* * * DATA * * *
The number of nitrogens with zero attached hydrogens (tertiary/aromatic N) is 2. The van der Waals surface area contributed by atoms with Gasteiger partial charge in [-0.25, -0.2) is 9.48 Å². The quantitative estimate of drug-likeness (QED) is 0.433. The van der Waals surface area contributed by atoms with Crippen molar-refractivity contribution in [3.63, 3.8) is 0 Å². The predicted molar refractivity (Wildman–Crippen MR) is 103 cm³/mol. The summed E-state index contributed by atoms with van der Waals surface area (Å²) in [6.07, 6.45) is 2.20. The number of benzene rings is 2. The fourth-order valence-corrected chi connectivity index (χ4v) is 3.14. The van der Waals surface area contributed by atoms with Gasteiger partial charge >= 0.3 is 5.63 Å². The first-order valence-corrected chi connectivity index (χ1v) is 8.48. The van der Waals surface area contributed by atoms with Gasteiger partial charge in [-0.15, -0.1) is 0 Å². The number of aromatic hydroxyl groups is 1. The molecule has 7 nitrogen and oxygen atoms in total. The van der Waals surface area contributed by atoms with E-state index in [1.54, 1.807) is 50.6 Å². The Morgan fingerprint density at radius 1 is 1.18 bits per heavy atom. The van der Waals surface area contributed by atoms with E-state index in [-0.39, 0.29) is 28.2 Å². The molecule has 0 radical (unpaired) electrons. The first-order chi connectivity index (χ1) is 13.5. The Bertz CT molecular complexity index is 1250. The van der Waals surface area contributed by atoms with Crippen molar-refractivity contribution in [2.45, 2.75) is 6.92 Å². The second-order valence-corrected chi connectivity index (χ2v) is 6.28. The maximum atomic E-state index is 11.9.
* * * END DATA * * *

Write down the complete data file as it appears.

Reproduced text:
The number of nitrogens with zero attached hydrogens (tertiary/aromatic N) is 2. The van der Waals surface area contributed by atoms with Gasteiger partial charge in [-0.25, -0.2) is 9.48 Å². The quantitative estimate of drug-likeness (QED) is 0.433. The van der Waals surface area contributed by atoms with Crippen molar-refractivity contribution in [3.63, 3.8) is 0 Å². The predicted molar refractivity (Wildman–Crippen MR) is 103 cm³/mol. The summed E-state index contributed by atoms with van der Waals surface area (Å²) in [6.07, 6.45) is 2.20. The number of benzene rings is 2. The fourth-order valence-corrected chi connectivity index (χ4v) is 3.14. The van der Waals surface area contributed by atoms with Gasteiger partial charge >= 0.3 is 5.63 Å². The first-order valence-corrected chi connectivity index (χ1v) is 8.48. The van der Waals surface area contributed by atoms with Gasteiger partial charge in [-0.15, -0.1) is 0 Å². The number of aromatic hydroxyl groups is 1. The molecule has 7 nitrogen and oxygen atoms in total. The van der Waals surface area contributed by atoms with E-state index in [1.54, 1.807) is 50.6 Å². The Morgan fingerprint density at radius 1 is 1.18 bits per heavy atom. The van der Waals surface area contributed by atoms with E-state index in [-0.39, 0.29) is 28.2 Å². The molecule has 0 radical (unpaired) electrons. The first-order chi connectivity index (χ1) is 13.5. The Bertz CT molecular complexity index is 1250. The van der Waals surface area contributed by atoms with Crippen molar-refractivity contribution in [2.45, 2.75) is 6.92 Å². The second-order valence-corrected chi connectivity index (χ2v) is 6.28. The maximum atomic E-state index is 11.9.